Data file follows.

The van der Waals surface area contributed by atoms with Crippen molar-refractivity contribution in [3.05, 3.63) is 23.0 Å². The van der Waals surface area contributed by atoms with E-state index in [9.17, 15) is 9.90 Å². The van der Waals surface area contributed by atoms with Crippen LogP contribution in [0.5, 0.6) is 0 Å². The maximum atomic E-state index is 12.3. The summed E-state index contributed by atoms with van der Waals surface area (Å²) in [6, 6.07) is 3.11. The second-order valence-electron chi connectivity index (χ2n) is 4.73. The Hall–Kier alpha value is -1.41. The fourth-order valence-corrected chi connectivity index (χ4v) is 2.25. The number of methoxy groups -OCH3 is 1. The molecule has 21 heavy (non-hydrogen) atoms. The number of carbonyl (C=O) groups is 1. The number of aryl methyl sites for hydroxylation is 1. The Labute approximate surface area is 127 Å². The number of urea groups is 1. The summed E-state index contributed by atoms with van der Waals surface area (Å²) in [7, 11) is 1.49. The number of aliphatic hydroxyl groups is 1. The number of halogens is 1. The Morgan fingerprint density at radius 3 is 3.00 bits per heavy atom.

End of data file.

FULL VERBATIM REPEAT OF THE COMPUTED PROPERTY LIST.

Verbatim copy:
The van der Waals surface area contributed by atoms with Crippen molar-refractivity contribution in [3.05, 3.63) is 23.0 Å². The van der Waals surface area contributed by atoms with E-state index in [9.17, 15) is 9.90 Å². The van der Waals surface area contributed by atoms with Crippen LogP contribution in [0.5, 0.6) is 0 Å². The maximum atomic E-state index is 12.3. The summed E-state index contributed by atoms with van der Waals surface area (Å²) in [6, 6.07) is 3.11. The second-order valence-electron chi connectivity index (χ2n) is 4.73. The Hall–Kier alpha value is -1.41. The fourth-order valence-corrected chi connectivity index (χ4v) is 2.25. The number of methoxy groups -OCH3 is 1. The molecule has 21 heavy (non-hydrogen) atoms. The number of carbonyl (C=O) groups is 1. The number of aryl methyl sites for hydroxylation is 1. The Labute approximate surface area is 127 Å². The number of urea groups is 1. The summed E-state index contributed by atoms with van der Waals surface area (Å²) in [7, 11) is 1.49. The number of aliphatic hydroxyl groups is 1. The number of halogens is 1. The Morgan fingerprint density at radius 3 is 3.00 bits per heavy atom.